Applications which require automated valve packages demand high quality performance with very little downtime. Chemical and petrochemical plants involved in the production of very dangerous chemicals require the optimal performance and efficiency of their control valve actuators. In these industries, the manufacturing of bulk chemicals is often a batch-controlled process using automated, frequently cycled valves. There are different types of actuators available to automate valves. Technologies include electric, hydraulic and pneumatic. Pneumatic designs include piston, vane, rack and pinion and scotch yoke. It is important to be familiar with fundamental procedures of sizing and selecting the particular actuator design being used.
Sizing and Selecting an Actuator
The first step in properly sizing and selecting an actuator is to understand the valve product that will be automated. The three most common rotary valve designs used are ball, plug and butterfly. Each design has a different torque profile which makes a significant difference in choosing accurate and safe actuators. When fluid flows through a rotary valve, static pressure does not act uniformly on the surface of the closure element. Dynamic torque results from non-uniform static pressure distribution on the closure element. Because dynamic torque acts on the valve stem, it can act either with or against the control valve actuator. If dynamic torque is of a magnitude that is greater than the frictional torque, it will cause rotary motion if unchecked by the actuator. In conventional ball and plug valves, friction torque is usually greater than dynamic torque and is not normally a concern when sizing actuators. Small dynamic torque acts to close conventional ball valves. In butterfly valves, friction torque is generally low except when the disc engages the seat at full closure, so dynamic torque has a much stronger influence. Dynamic torque in industrial butterfly valves with stem centered discs with symmetric faces acts to close the valve.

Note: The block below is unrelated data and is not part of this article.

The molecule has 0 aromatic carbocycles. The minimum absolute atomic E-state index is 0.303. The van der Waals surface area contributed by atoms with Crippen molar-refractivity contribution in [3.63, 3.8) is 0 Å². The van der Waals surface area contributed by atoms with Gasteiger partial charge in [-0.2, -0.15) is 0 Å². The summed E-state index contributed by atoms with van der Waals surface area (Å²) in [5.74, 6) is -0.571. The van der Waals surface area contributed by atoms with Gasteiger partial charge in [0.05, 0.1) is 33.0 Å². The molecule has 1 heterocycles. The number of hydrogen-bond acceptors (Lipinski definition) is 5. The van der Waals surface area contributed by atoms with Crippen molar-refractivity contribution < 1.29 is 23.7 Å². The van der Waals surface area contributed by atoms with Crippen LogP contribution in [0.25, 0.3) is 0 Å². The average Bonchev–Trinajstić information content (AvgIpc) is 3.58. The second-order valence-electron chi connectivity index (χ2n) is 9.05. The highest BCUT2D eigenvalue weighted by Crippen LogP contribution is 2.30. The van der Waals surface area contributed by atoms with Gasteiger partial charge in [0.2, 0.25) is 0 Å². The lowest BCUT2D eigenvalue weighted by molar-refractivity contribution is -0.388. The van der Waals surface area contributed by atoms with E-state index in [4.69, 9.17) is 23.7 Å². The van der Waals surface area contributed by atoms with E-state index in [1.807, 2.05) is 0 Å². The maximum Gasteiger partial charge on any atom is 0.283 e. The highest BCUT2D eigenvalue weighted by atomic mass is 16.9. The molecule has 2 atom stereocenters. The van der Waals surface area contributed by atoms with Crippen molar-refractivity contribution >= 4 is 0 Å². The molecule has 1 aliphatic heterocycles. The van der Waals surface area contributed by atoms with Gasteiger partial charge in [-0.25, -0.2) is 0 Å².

Valve manufacturers have the responsibility to properly test and publish torque data. They are also responsible of reporting the data accurately. This process is simplified and becomes more reliable when both valve and actuator are made by the same manufacturer. Once the torque requirement of the valve has been properly determined, the actuator can be properly sized.